The United States is financing a new 24-hour satellite TV channel in northern Nigeria meant to counter insurgencies by the militant Islamist Boko Haram and other groups in the region, The New York Times reported on Friday.

A U.S. official confirmed the project was underway but did not give full details. The official said the United States will "support Nigerian efforts to provide an attractive alternative to the messaging of violent extremists."

The project is a result of discussions with Nigeria dating back to late 2012 on ways to cooperate against Boko Haram and the content of the channel will be produced by Nigerians in Nigeria, the official said.

The United States has in recent months increased its collaboration with Lagos in response to violence from Boko Haram, including surveillance and communications help after the abduction of more than 200 schoolgirls in April.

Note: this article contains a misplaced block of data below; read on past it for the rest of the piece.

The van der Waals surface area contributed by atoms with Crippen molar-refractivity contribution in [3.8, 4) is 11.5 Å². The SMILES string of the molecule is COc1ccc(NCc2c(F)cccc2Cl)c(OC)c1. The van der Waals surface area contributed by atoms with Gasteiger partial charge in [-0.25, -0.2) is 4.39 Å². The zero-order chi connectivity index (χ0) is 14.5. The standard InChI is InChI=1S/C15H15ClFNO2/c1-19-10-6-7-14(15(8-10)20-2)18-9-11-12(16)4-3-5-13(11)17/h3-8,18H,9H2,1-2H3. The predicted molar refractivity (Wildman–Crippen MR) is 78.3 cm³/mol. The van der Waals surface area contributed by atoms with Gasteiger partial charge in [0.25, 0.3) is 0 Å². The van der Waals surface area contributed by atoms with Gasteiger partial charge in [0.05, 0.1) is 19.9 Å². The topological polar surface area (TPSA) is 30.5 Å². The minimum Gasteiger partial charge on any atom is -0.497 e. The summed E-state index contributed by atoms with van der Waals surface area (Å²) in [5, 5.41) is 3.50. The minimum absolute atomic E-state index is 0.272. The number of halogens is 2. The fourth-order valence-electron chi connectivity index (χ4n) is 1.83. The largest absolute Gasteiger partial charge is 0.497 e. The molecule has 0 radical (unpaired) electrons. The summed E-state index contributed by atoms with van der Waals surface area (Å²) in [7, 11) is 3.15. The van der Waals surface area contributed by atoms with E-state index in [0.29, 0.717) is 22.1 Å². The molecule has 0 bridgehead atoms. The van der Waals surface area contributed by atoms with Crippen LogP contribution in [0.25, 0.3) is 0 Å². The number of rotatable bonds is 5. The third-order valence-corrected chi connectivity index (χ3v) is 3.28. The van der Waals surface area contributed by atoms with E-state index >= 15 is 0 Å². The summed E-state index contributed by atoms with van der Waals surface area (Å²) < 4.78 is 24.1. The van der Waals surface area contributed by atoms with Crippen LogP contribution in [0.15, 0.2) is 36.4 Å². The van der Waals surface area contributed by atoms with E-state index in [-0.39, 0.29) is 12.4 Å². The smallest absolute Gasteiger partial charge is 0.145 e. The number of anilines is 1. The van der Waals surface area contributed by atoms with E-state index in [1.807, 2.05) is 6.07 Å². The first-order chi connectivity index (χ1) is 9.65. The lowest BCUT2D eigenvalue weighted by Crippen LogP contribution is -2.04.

The Times said the TV channel, which is not yet broadcasting but is near to completion, is financed by the State Department's Bureau of Counterterrorism and is expected to cost about $6 million.

The project is run in Nigeria by Equal Access International, a San Francisco-based government contractor that has managed media programs sponsored by the State Department in Yemen and Pakistan meant to encourage youth participation in politics and counter Islamist extremism, it said.

The paper quoted foreign policy experts as saying the project faced several challenges in a region with low levels of infrastructure, public services, literacy and security. Access to electricity is limited and few people own televisions.